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Old 18th Dec 2016, 12:05 pm   #1
skodajag
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Default Lubricating push button mechanisms

I thought I'd raise this matter - apologies if it's been aired before. Clearly one doesn't want oil on the contacts, but what about judicious oiling of the mechanical mechanism itself. Obviously oil hardens in time and may produce stickiness, which would be very difficult to rectify. Maybe use machine oil?
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Old 18th Dec 2016, 12:18 pm   #2
Edward Huggins
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Default Re: Lubricating push button mechanisms

I would use sewing machine oil.
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Old 18th Dec 2016, 12:26 pm   #3
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Default Re: Lubricating push button mechanisms

I've found good old wd40 does the trick obviously making sure it doesn't get on the contacts. I've not found it getting sticky, I think the problem is if dust and dirt gets into the oil.
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Old 18th Dec 2016, 12:59 pm   #4
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Default Re: Lubricating push button mechanisms

Sewing machine oil is as good as anything. Normal automotive engine oil is a very high quality lubricant but can be a bit viscous at low temperatures unless it's the expensive fully synthetic stuff.

WD40 is mostly white spirit with a small amount of fairly viscous mineral oil. The original objective was to have a light product which could be sprayed or painted on corrosion prone surfaces. The white spirit component would evaporate over a few weeks leaving a very thin but stable oil film.

WD40 will dissolve accumulated crud very effectively, but it isn't a good long term lubricant, so any sliding surfaces which have been treated with it should be relubed with conventional oil a few weeks later.

Some people seem to have a pathologic hatred of WD40. It's a cheap and versatile product, but it's important to appreciate what it does and doesn't do and use it appropriately.
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Old 18th Dec 2016, 1:14 pm   #5
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Default Re: Lubricating push button mechanisms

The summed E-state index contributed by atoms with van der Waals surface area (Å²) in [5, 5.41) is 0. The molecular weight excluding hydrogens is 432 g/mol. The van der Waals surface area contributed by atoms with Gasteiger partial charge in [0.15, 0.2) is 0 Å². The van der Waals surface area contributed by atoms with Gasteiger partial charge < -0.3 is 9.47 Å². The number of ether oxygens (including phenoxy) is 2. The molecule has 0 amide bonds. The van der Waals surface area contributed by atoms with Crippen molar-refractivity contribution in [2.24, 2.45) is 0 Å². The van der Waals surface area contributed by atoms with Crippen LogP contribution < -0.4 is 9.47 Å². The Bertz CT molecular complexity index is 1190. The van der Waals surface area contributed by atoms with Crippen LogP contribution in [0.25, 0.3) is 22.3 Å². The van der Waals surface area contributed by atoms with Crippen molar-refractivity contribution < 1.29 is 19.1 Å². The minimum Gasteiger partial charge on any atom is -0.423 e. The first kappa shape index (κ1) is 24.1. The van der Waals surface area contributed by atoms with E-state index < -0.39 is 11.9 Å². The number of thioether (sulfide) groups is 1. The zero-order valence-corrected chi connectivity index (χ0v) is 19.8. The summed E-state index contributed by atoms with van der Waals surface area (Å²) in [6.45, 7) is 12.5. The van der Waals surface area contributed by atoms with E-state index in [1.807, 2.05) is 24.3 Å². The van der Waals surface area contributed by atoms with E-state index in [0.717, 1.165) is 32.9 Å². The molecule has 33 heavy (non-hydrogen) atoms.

What about the so called dry lubes made for bike chains? Some of them have teflon added, super smoth stuff. I think it's wax, teflon and various addtives dissilved in alcohol. It will say in place and last for a long time. Nothing lasts for ever though. The advantage with spray can stuff is easy to apply, but they are very thin oils.
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Old 18th Dec 2016, 1:18 pm   #6
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Default Re: Lubricating push button mechanisms

The mechanisms were probably built using a light mineral grease to keep it in place and stop it going walkies. Oils are best used in things with provisions to circulate it back to where it's needed.

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Old 18th Dec 2016, 1:21 pm   #7
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Default Re: Lubricating push button mechanisms

It's certainly best to lubricate these mechs with light grease such as bicycle bearing grease, but doing this properly requires complete dismantling which is a pretty daunting prospect.
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Old 20th Dec 2016, 4:45 pm   #8
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Default Re: Lubricating push button mechanisms

You can get a can of Silicone Grease that you can spray onto the contacts from places like Maplin, this will not attack any plastic parts that are nearby or connected with the switch.
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Old 20th Dec 2016, 7:47 pm   #9
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Default Re: Lubricating push button mechanisms

I sometimes use WD40 spray oil as a 'pathway' to suck in a second application of say 3 in 1 oil to the heart of a mechanism, as it's often physically difficult to direct thicker oils exactly where you want them to go first time around.
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Old 20th Dec 2016, 7:49 pm   #10
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Default Re: Lubricating push button mechanisms

Quote:
Originally Posted by paulsherwin View Post
It's certainly best to lubricate these mechs with light grease such as bicycle bearing grease, but doing this properly requires complete dismantling which is a pretty daunting prospect.
I've got some spray grease that makes such tasks a bit easier though not always perfect.
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Old 21st Dec 2016, 11:22 am   #11
Malcolm G6ANZ
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Default Re: Lubricating push button mechanisms

I use clock oil. Specially designed not to creep or go solid after a few years. A drop on the moving part is all you need, I also use it for oiling ball races on tuning caps and pulleys on the dial mechanism

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